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July 11, 1908


Author Affiliations

Surgeon to St. Vincent's and The Hillman Hospitals. BIRMINGHAM, ALA.

JAMA. 1908;LI(2):127. doi:10.1001/jama.1908.25410020039003b

Salva Mersade1 reports 41 cases of uterine abscess. Of these 22 were from puerperal infection; gonorrhea was the next most frequent cause; five cases were of tuberculous origin. He advises that laparotomy be done in all cases instead of attempting to open the abscess through the vagina. When the abscess is well isolated and the patient young, incising, curetting the cavity and drainage may be practiced. Total hysterectomy will probably be indicated in a majority of cases.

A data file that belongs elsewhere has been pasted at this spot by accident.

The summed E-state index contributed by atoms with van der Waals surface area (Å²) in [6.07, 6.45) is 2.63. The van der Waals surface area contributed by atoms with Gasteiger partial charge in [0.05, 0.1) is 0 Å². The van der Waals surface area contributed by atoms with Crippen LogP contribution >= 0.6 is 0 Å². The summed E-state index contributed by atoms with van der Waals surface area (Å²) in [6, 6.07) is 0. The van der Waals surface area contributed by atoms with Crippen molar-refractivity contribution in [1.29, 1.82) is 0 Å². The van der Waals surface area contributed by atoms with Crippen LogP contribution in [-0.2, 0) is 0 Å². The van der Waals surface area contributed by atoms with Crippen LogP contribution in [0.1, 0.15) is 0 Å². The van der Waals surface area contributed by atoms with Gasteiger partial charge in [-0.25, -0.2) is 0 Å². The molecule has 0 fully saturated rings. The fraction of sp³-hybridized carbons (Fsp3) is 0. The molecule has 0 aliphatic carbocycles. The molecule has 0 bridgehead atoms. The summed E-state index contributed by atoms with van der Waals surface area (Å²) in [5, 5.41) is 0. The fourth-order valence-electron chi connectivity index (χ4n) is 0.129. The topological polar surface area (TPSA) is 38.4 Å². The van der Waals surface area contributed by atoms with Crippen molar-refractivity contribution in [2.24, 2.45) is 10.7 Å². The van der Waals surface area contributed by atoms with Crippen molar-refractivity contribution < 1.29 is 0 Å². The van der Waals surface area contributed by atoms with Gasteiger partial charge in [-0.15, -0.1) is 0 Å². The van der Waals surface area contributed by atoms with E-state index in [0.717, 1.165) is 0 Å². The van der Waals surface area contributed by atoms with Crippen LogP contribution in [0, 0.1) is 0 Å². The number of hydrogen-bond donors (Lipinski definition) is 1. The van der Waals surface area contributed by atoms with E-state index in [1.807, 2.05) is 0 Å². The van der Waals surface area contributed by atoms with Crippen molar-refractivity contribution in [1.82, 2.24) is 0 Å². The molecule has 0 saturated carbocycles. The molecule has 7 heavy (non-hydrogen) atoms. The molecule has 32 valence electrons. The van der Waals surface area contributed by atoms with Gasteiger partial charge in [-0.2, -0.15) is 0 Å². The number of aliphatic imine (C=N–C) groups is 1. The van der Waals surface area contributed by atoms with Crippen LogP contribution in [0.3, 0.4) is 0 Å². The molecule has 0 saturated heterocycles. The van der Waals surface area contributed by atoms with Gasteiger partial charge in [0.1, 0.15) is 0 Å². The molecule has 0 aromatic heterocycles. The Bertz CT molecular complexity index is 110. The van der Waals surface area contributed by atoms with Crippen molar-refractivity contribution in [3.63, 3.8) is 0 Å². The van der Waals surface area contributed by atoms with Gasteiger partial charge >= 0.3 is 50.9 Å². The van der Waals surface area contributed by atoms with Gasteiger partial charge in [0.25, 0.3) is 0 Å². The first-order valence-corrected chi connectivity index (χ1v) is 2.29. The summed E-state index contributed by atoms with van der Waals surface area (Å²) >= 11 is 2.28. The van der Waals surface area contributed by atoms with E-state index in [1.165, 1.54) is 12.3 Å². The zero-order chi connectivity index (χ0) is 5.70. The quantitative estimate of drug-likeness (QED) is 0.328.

The following is the history of my case which was operated on four years ago:

History.  —Mrs. R., age 31, of German parentage; family history negative; menstruation began at 13 years of age, was always regular and normal. She was married at 25; her first child was born fourteen months later; she had a normal labor, but has not been well since then; has had pain in back and in both ovarian

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